Chinese hanging scroll with vertically-oriented painting; black ink and trace of red on paper; image area 31 cm x 132.4 cm; brocade frame, flush roller with brocade ends; lotus represents purity, perfection, summer, and the flower carried by Ho Hsien-Ku, the eighth of the eight immortals revered in Buddhist worship; calligraphy, one seal by the artist.

  • Thumbnail for Orchids and Rocks, full view
    Orchids and Rocks, full view by Wu Shouxian

    Chinese hanging scroll with vertically-oriented painting; black ink and tan on paper; image area 31 cm x 132.8 cm; brocade frame, flush roller with brocade ends; orchids adorn rock face; calligraphy, three seals.

  • Thumbnail for Autumn Leaves and Chrysanthemums, characters
    Autumn Leaves and Chrysanthemums, characters by Jin Dui

    Horizontal Chinese painting; ink and colors on paper; 34.2 cm x 27.3 cm; white chrysanthemums, symbol of 9th month, autumn and fruit blossoms; calligraphy and one seal by artist.

  • Thumbnail for Xu Diao, Ferret and Mellon, view of roller
    Xu Diao, Ferret and Mellon, view of roller by Zhao, Zhiqian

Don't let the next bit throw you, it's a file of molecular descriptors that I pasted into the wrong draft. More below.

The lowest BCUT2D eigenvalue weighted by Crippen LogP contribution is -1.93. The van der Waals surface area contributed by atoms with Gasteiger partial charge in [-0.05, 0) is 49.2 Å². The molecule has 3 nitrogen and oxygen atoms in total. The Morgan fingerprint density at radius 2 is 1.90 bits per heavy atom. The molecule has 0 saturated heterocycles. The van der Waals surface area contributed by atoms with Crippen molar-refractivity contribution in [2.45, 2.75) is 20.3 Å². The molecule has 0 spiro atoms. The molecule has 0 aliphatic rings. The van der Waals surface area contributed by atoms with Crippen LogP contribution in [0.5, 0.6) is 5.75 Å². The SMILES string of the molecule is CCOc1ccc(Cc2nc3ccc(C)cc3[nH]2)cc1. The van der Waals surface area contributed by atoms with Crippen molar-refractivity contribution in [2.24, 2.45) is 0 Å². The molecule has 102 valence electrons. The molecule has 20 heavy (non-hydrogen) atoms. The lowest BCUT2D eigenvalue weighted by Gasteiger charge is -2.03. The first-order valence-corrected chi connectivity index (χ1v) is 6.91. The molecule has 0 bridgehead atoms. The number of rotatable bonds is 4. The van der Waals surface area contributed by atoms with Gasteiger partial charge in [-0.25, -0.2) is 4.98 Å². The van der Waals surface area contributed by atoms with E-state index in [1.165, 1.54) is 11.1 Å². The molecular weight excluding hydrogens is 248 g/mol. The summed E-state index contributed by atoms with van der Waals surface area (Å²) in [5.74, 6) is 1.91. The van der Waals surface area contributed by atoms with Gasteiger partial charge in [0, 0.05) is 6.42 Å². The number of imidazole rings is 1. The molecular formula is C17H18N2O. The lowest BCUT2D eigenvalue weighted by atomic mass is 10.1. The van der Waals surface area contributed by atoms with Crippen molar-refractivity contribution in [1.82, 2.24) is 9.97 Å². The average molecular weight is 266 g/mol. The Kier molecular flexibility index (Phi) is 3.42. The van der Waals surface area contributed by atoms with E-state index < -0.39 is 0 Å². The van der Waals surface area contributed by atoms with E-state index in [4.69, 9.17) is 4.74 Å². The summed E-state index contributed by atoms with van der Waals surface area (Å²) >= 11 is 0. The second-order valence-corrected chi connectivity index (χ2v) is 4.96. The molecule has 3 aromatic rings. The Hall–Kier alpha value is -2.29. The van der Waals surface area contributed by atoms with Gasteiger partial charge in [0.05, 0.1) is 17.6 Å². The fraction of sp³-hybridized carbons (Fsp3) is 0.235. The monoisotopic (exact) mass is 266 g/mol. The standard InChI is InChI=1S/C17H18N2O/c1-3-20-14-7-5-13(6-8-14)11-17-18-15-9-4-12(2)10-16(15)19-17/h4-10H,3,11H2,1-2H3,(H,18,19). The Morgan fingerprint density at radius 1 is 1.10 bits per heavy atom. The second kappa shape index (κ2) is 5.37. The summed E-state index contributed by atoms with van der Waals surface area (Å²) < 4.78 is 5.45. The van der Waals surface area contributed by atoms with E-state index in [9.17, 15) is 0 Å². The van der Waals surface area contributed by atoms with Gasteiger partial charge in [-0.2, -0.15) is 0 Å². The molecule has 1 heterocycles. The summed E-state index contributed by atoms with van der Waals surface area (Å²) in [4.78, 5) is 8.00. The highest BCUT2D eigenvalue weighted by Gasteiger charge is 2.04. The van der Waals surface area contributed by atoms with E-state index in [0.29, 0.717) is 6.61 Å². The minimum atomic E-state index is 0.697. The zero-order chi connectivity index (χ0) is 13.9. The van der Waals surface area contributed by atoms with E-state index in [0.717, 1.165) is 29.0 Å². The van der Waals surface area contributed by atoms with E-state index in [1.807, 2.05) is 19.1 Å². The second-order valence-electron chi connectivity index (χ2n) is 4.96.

Chinese hanging scroll with vertically-oriented painting depicting a ferret or porcupine nibbling a melon. The image area is 40 cm x 108 cm and was made with black and grey ink on silk and mounted with a brocade frame on a paper mount with teak roller. Zhao, well-known for his calligraphy and seal carving, is one of the most important Qing painters. His style synthesized the styles of Xu Wei ((1521-1593), shi Tao (or Dao Ji, among the “Four Monks of the Ming†1630 – unknown), and Li Shan (1686-unknown). This painting reflects one of Zhao’s later interests in zoology and marine creatures, in addition to his whimsical commentary on the ferret chewing the melon.